Students Crave a Story

Luke Rexing, Editor

As a student here at the University of Minnesota, I feel I have an obligation to voice my comments, concerns, and questions that I have for the education system that I find myself to be a part of. I am currently in the Carlson School of Management, with my major undecided, but leaning towards marketing. Why did I choose Carlson over the other schools here? Because I believed that a degree from this business school would “look good.” It probably does, but sometimes it doesn’t feel that way. I remain undecided in my major because I have not learned anything that has made me want to pursue any of the offered majors in Carlson thus far. Maybe this is a consequence of being only four semesters into my college experience, but this seems to be a problem in itself. Am I the only one still uninterested? Speaking with the other students around me, especially the young men, certainly I am not the only one. 

The issue I have is that we are essentially taking high school classes again. A high school class is designed to teach you to do the things that you don’t necessarily want to do – take notes about something uninteresting; memorize a few facts and definitions; regurgitate it back onto a piece of paper once a month; rinse and repeat. That is not education, that is repetition. That is learning that there will be undesirable tasks to complete. This is an important lesson, but I understand it very well already. My idea of “higher education” was one that would truly set me apart. It was not one of redundancy and memorization. It was one that would amplify and bring forth unique abilities, and integrate them amongst the others. On the contrary, it feels like what I am consuming is constraining my mind, rather than allowing it to flourish.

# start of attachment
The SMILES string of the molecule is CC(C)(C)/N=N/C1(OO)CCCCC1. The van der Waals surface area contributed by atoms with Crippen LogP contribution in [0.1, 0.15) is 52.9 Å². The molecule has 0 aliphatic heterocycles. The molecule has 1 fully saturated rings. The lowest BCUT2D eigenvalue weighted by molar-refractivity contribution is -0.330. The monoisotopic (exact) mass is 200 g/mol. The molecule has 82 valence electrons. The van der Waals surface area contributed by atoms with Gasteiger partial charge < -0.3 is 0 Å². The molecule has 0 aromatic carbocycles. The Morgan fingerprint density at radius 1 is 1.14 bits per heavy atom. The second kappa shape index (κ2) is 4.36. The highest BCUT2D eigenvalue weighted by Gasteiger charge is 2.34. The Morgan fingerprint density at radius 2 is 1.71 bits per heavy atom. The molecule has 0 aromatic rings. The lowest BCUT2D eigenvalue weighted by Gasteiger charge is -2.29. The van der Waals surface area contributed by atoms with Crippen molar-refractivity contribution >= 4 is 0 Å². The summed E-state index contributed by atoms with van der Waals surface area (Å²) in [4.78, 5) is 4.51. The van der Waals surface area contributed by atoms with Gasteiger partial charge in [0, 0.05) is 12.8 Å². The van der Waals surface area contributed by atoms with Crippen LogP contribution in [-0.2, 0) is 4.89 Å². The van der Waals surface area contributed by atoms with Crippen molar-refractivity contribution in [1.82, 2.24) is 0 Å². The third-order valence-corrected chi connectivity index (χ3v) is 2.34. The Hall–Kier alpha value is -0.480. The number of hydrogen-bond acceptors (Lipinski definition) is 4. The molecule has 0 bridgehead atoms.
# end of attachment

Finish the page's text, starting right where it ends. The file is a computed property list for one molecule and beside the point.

Despite this concern, I am grateful for the opportunities that college has provided. I have met some fantastic friends, and made many memories alongside them. This is what college has become nowadays. From the perspective of a business student, it is not a place where we come to learn the ways of the great business owners, to learn from their mistakes and masterpieces, but rather a place to build our network. My question is this: Why can’t we have both? For example, my marketing professor owns her own business in the wedding industry. I know absolutely nothing about her business beyond that she owns it. In her class, I have been lectured on things like the Purchase Decision Process, segmentation, targeting, and positioning. I have been provided with the definition of each, as well as the occasional example of a company that may have used one of these tactics once. I would love a story. A story of how all of these concepts work together, how they are implemented and maintained, how they failed, etc. A story told with passion in the pursuit of exploration. Instead, it is a slideshow with the occasional meme, used as an attempt to re-engage the jaded dependents. 

I have been continuously asking myself if I am in the right place. Again, I am only two years in, and there is certainly a lot of time for my classes to become focused, and for my teachers to teach at the edge of their ability. However, I am unsure why this was not the case from the beginning. I love learning, but what I am currently learning is how to develop a network. As a young man, it is difficult to see the rates of young men coming to college declining. The rates of college attendance in general is declining. Did I make the right decision, or could I have used my time more wisely in a different experience? It may not be the most beneficial to dwell on time that has passed, but the fact that I have this unconscious response to the education system makes me question its validity. 

I say all of this to add to the overall conversation. I would love to offer a solution to this conundrum, but it seems to be rooted in something much deeper than the education system. There is a hint of something else seeping through the cracks and I am unsure what it really is. There is a scent of suppression of the free mind. A scent of the fine print, subconscious programming, or maybe even a faceless agenda. I could be overthinking it, but what if I’m not? Let me know your thoughts in the comments.